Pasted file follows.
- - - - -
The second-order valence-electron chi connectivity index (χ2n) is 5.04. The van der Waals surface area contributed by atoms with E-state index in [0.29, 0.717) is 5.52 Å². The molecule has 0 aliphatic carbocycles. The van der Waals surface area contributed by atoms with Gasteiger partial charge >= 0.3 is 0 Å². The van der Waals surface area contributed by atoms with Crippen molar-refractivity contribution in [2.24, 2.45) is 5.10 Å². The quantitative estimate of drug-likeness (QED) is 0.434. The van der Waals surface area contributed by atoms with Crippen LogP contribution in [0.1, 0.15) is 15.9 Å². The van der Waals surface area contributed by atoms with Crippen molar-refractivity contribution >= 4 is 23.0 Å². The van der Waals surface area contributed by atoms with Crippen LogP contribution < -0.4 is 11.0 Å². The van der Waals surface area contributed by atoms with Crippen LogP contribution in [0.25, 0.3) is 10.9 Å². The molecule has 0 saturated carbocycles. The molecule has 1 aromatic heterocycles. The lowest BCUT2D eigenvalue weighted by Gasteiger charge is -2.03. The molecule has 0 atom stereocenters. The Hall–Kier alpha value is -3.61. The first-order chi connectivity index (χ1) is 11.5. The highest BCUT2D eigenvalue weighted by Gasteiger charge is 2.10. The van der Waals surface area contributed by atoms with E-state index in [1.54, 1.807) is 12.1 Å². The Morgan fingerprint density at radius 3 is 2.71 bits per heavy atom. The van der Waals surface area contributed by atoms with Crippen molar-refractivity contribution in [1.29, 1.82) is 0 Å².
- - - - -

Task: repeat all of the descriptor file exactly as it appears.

The second-order valence-electron chi connectivity index (χ2n) is 5.04. The van der Waals surface area contributed by atoms with E-state index in [0.29, 0.717) is 5.52 Å². The molecule has 0 aliphatic carbocycles. The van der Waals surface area contributed by atoms with Gasteiger partial charge >= 0.3 is 0 Å². The van der Waals surface area contributed by atoms with Crippen molar-refractivity contribution in [2.24, 2.45) is 5.10 Å². The quantitative estimate of drug-likeness (QED) is 0.434. The van der Waals surface area contributed by atoms with Crippen LogP contribution in [0.1, 0.15) is 15.9 Å². The van der Waals surface area contributed by atoms with Crippen molar-refractivity contribution >= 4 is 23.0 Å². The van der Waals surface area contributed by atoms with Crippen LogP contribution < -0.4 is 11.0 Å². The van der Waals surface area contributed by atoms with Crippen LogP contribution in [0.25, 0.3) is 10.9 Å². The molecule has 0 saturated carbocycles. The molecule has 1 aromatic heterocycles. The lowest BCUT2D eigenvalue weighted by Gasteiger charge is -2.03. The molecule has 0 atom stereocenters. The Hall–Kier alpha value is -3.61. The first-order chi connectivity index (χ1) is 11.5. The highest BCUT2D eigenvalue weighted by Gasteiger charge is 2.10. The van der Waals surface area contributed by atoms with E-state index in [1.54, 1.807) is 12.1 Å². The Morgan fingerprint density at radius 3 is 2.71 bits per heavy atom. The van der Waals surface area contributed by atoms with Crippen molar-refractivity contribution in [1.29, 1.82) is 0 Å².